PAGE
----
OK, I assume your real goal is to make your code as fast as reasonably possible, right?
It is natural to assume you do that by finding out how long your functions take, but there is another way to look at it.
Consider as your program runs it traces out a call tree, which is kind of like a real tree outside your window. The trunk is like the
main function, and where any branch splits off from it is like calling another function.
Suppose each "leaf" takes a certain amount of time, and what you want to do is prune the tree so as to remove as many leaves as possible.
One way is to find branches with lots of leaves and cut off the leaves. Another way is to cut off whole branches if you don't need them. The problem is to find heavy branches that you don't need.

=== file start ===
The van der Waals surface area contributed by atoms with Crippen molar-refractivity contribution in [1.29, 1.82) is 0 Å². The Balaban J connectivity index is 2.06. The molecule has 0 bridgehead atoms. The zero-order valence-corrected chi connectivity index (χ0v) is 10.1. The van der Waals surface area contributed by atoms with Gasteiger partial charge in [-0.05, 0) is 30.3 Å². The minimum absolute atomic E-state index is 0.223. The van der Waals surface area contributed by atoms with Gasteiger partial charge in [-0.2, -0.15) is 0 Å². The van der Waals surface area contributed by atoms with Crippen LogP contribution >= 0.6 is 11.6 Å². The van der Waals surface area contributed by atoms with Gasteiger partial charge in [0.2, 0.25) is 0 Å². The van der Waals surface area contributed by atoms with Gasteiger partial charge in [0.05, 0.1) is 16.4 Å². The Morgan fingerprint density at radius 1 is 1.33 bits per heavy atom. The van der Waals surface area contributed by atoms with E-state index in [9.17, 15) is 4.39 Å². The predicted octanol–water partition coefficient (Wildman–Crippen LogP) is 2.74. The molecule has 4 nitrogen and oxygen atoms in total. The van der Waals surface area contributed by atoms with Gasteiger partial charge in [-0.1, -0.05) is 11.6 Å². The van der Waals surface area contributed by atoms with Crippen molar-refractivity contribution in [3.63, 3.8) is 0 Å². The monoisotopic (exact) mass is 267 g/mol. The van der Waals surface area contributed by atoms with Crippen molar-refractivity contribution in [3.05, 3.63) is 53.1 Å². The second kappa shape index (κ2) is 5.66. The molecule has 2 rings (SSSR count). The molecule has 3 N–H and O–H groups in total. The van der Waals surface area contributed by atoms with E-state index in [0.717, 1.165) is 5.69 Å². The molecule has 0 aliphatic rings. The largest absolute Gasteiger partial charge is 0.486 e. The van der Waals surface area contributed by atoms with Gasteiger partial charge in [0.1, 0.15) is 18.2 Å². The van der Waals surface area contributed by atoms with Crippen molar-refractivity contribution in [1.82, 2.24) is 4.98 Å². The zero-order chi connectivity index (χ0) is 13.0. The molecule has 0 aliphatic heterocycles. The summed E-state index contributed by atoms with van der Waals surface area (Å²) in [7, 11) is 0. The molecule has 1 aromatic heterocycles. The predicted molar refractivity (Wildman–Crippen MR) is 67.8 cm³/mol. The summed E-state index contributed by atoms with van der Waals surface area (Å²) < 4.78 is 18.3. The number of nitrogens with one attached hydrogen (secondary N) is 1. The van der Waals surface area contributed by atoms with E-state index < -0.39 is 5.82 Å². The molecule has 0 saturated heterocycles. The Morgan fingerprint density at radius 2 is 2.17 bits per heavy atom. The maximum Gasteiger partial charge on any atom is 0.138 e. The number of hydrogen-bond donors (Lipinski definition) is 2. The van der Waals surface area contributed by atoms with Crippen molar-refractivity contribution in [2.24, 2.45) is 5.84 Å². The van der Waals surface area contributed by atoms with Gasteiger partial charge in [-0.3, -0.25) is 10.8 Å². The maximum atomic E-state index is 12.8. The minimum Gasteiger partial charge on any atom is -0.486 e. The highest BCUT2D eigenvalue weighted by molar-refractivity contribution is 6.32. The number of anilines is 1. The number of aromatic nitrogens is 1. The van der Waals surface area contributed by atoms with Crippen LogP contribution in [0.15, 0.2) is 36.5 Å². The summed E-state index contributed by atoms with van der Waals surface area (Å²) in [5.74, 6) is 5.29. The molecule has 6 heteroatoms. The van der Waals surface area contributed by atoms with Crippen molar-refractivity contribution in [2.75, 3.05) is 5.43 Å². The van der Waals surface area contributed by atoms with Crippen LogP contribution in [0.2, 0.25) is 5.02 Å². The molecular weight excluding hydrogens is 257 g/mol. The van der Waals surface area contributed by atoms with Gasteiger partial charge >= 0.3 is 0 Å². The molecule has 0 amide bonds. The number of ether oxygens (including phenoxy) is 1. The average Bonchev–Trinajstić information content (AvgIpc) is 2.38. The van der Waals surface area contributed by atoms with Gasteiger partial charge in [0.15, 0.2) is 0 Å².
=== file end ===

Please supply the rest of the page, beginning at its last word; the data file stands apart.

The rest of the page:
One bone-simple way to do this is to pick several leaves at random, like 10, and on each one, trace a line down its branch all the way back to the trunk. Any branch point will have some number of these lines running through it, from leaf to trunk. The more lines run through that branch point, the more leaves are on that branch, and the more you could save by pruning it.
Here's how you can apply this to your program. To sample a leaf, you pause the program at random and look at the call stack. That is the line back to the trunk. Each call site on it (not function, call site) is a branch point. If that call site is on some fraction of samples, like 40%, then that is roughly how much you could save by pruning it.
So, don't think of it as measuring how long functions take. Think of it as asking which call sites are "heavy". That's all there is to it.